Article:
President Donald Trump took to Twitter on Thursday to blast Democrats just as the negotiations on a government funding bill are entering the most serious phase. (Tom Williams/CQ Roll Call)

With less than 48 hours to avoid a government shutdown, President Donald Trump on Thursday voiced his opposition to including in a government funding bill two items that are vitally important for Democrats.

House Minority Leader Nancy Pelosi reiterated Thursday morning that Democrats want a still-emerging spending measure for the rest of fiscal 2017 to include funds for financially struggling Puerto Rico. Democrats also say they have secured an agreement from the Trump administration to continue paying subsidies to health insurers — though Trump officials say those payments will not necessarily continue permanently.

Collin Peterson Running for Re-Election Next Year
In neighboring Minnesota 8th District, Rick Nolan is still unsure

Rep. Collin C. Peterson, right, says he’s running for re-election in 2018 while fellow Minnesota Rep. Rick Nolan is still contemplating a gubernatorial run. (Tom Williams/CQ Roll Call file photo)

The Democrat whose potential retirement gives his party the most heartburn every year, Minnesota Rep. Collin C. Peterson, is running for re-election next year.

“Yeah, I'm running. I’ve got 700 grand in the bank,” Peterson said outside the House chamber Wednesday afternoon.

Democrats Keep Pounding on Michael Flynn
Sheldon Whitehouse refers to Trump as 'Swamp Thing'

Maryland Rep. Elijah E. Cummings, left, went after former national security adviser Michael Flynn again on Thursday. (Bill Clark/CQ Roll Call)

Democrats kept hammering former national security adviser Michael Flynn as a pre-eminent example of what they call the Trump administration’s questionable ethics.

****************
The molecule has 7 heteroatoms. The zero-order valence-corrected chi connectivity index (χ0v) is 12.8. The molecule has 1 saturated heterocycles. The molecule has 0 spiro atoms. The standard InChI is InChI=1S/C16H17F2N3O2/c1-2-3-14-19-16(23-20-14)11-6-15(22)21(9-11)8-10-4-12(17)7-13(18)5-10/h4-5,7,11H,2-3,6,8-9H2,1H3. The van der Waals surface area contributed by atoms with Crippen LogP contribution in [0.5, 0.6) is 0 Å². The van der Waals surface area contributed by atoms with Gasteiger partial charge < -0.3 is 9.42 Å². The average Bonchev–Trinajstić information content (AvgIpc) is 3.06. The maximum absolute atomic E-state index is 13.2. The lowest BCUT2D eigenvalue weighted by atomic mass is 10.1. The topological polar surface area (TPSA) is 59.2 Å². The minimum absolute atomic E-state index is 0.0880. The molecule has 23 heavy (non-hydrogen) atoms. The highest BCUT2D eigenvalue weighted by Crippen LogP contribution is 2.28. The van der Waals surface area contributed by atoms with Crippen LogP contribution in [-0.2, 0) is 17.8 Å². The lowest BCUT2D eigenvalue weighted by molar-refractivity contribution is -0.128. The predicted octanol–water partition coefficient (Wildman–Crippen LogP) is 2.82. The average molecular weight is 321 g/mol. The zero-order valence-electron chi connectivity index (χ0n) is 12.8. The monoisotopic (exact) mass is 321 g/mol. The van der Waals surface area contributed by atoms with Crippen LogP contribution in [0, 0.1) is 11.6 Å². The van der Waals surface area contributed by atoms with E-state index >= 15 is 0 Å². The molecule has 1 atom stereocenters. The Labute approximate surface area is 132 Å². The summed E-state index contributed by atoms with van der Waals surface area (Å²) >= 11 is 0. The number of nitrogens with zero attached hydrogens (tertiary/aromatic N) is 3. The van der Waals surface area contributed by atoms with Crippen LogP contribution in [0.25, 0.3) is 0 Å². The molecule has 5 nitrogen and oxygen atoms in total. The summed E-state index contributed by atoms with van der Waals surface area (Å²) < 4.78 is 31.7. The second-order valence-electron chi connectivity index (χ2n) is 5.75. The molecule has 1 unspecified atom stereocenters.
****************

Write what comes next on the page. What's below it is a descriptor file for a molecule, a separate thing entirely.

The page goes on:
Rep. Elijah E. Cummings, the ranking member on the House Oversight and Government Reform Committee, called Thursday for the declassification of documents related to the activities of Flynn, a onetime head of the Defense Intelligence Agency and a senior Trump campaign official.

Trump Says U.S. Will ‘Terminate’ NAFTA if Talks Fail
President has stipulations about talks with Mexico and Canada

President Donald Trump threatened to withdraw from NAFTA if he, Canadian Prime Minister Justin Trudeau, shown here, and their Mexican counterpart are unable to renegotiate the pact. (Mark Wilson/Getty Images file photo)

Opinion: The Obama Effect — Pros and Cons for Republicans and Democrats
Former president could unite a party in distress

Former President Barack Obama’s influence could unite a Democratic Party that showed togetherness after President Donald Trump’s win but is already breaking apart on issues such as abortion rights, Mary C. Curtis writes. (Douglas Graham/CQ Roll Call)

Barack Obama, the charismatic former president, can cause a scene just by walking into a coffee shop, as the rapturous crowds in usually blase New York City demonstrated at one of his cameos. So as he gently re-entered the public and policy eye this week, it’s no surprise that he could throw both Democrats and Republicans off balance — though of course for very different reasons.

Senate Majority Leader Mitch McConnell gave President Donald Trump possibly his most important first-100-day achievement by spearheading the maneuver to transform Obama’s Supreme Court pick to replace Antonin Scalia into the conservative Neil Gorsuch, whose first significant vote allowed an Arkansas execution to proceed. McConnell’s obstruction and subsequent “nuclear option” may have played a part in breaking the democratic process, but isn’t that a small price to pay for a win —  at least I’m sure the president feels that way.